Feb 26 2015

Cotton BollDuring the late 18th and for the first half of the 19th century, the plantation model based on the enslavement of Africans flowed over the lands of a new America. The demand for cotton to feed the spinning and weaving machines created by the Industrial Revolution was insatiable. Subsistence farming, as practiced by small family farms, could never meet the rapidly increasing demand for cotton fiber.

And so with each push of westward expansion planters bought up rich river valleys for growing the single most profitable cash crop of the day – cotton. From Georgia to Texas, from the Chattahoochee to the Brazos the plantation model prospered on the rich, humid river deltas.

In 1848, with the cessation of hostilities between the U. S. and Mexico the plantation model began to spread across the new state of Texas. It continued across the Brazos and the Colorado and moved over the Guadalupe.

Slavery and the Cibolo

At a small, seemingly insignificant stream, called the Cibolo, east of San Antonio, the plantation model stumbled. Unlike the reliably green river valleys east of the Cibolo, west of the Cibolo the climate revealed its unpredictable nature. One year it might be as green as the Mississippi delta, the next, dry as the Arizona desert.

Lush cotton fieldDry cotton field

During the 1850s, large-scale plantations came to the Cibolo Valley bringing with them over 600 hundred African Slaves. The western bank of the Cibolo Valley was located in Bexar County where slavery was known but not widely practiced.

Under the terms of a compromise, the U. S. Congress allowed African slaves to be brought to the new State of Texas from only the United States. They could not be imported from Africa or other countries. This restriction caused a dramatic increase in value for African slaves brought to Texas. While planters along the Cibolo could buy land for one dollar per acre, certain young male and female slaves could be valued as high as $1,500.00 each.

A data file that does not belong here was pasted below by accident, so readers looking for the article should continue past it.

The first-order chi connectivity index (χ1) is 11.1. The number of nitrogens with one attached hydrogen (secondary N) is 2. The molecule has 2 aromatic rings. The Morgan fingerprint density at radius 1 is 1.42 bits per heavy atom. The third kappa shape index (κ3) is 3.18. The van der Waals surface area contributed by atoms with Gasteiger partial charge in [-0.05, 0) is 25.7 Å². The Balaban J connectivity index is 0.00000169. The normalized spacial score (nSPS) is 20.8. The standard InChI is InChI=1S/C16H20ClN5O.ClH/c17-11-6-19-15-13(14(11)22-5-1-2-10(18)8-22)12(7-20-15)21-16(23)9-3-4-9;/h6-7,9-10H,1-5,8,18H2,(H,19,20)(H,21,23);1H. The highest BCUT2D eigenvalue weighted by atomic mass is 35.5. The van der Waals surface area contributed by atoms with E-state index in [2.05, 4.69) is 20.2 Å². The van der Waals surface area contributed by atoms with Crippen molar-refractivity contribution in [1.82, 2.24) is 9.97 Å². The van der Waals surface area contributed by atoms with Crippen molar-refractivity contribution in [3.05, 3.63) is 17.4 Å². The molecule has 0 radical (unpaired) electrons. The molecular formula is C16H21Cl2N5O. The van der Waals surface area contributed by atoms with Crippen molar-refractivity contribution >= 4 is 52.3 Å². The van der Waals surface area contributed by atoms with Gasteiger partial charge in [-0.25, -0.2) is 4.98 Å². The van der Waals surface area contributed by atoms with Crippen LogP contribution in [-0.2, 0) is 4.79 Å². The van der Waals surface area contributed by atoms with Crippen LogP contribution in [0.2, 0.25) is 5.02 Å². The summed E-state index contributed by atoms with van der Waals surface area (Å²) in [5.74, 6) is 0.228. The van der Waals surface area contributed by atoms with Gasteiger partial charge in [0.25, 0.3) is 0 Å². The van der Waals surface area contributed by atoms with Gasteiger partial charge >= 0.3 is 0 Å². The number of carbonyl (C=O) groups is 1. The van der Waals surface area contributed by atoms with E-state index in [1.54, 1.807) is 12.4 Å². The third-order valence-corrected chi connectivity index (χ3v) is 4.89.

A Valuable Commodity

Slaves were bought and sold and occasionally traded for land. Many of these transactions were recorded in Bexar County Deed Records as in the case of the sale of Jane an eight year old girl.

Sale of 8 year old Jane McAllister to McClelland – Click to Enlarge

The transaction was concluded for $500.00 cash. 

Other county recording reveal even more details of the value of slaveowners' holdings. In 1860, Wilson County was formed out of a portion of Bexar County. On the west side of the Cibolo resided the Sutherland family. In January 1863, the Chief Justice was William Sutherland, the County Clerk was John Sutherland. Mrs. A. M. Sutherland had died without a will and her heirs petitioned the Wilson County Commissioners Court to probate the estate. Included in the petition was an inventory and appraisement of the property held by the estate.

Newspaper ad for negro auction

All the personal property was listed, from a side-saddle to a wash kettle, and was valued at $814.00. The value of 400 acres of land was set at $1,000.00. The value of the slaves was listed as follows:

Henry and wife Patsy, $500.00; Emiline and Child, $1,500.00; Emanuel, $1,800.00; Robert and Bob, $1500.00; Gergian, $1,200.00; Napoleon, $800.00; Willie, $700.00; Laura, $500.00; Reith, $400.00 – for a total of $8,900.00.

Of an estate whose value totaled $10,714.00, $8,900.00 of that total was comprised of the value of slaves.